Links between the brain and retina: The effects of cigarette smoking-induced age-related changes in alzheimer's disease and macular degeneration

Sha Sha Yu, Xin Tang, Yuen Shan Ho, Raymond Chuen Chung Chang, Kin Chiu

Research output: Journal article publicationJournal articleAcademic researchpeer-review

5 Citations (Scopus)


� 2016 Yu, Tang, Ho, Chang and Chiu. Alzheimer's disease (AD) is characterized by the progressive and selective loss of neurons and synapses. This debilitating disease was estimated to affect 33.9 million patients worldwide in 2011, a number that is expected to triple over the next 40 years (1). It has been shown that a combination of several processes, including extracellular deposition of amyloid-beta (A�) plaques and the formation of intracellular neurofibrillary tangles (NFTs) composed of hyper-phosphorylated tau proteins, in the brain are involved in the declining cognitive processes associated with AD (2). While dysfunction of the aforementioned biological processes starts from Braak stage I (preclinical AD), it is not until the majority of the neocortex is severely affected by neurofibrillary changes (Braak stages V-VI) that patients are ultimately diagnosed with dementia (3).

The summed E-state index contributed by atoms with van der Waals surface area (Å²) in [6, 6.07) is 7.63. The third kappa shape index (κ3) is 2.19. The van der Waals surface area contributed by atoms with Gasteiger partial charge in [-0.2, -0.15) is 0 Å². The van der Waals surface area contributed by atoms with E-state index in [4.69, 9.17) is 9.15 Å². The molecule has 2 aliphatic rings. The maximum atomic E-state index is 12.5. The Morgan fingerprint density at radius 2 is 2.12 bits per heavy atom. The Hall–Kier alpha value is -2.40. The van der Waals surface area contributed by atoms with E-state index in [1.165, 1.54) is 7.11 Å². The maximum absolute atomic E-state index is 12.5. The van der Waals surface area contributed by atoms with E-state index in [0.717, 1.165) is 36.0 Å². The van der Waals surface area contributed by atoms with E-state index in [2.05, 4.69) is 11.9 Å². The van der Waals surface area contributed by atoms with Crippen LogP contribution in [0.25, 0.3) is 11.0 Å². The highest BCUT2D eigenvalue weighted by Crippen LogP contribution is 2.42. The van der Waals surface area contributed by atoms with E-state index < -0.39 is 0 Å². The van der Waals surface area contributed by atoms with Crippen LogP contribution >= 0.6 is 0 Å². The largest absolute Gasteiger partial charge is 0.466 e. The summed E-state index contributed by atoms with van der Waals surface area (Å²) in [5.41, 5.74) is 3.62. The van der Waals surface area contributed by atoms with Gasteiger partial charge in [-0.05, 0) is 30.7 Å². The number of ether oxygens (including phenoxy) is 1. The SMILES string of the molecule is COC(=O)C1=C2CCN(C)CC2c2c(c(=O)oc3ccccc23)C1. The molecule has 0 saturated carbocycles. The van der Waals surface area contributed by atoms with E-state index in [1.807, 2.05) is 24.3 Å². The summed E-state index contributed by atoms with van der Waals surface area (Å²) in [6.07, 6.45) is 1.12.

Original languageEnglish
Article number0119
JournalFrontiers in Neurology
Issue numberJUL
Publication statusPublished - 27 Jul 2016


  • Age-related macular degeneration
  • Alzheimer-like pathology
  • Amyloid peptide
  • Cigarette smoking
  • Retina

ASJC Scopus subject areas

  • Neurology
  • Clinical Neurology

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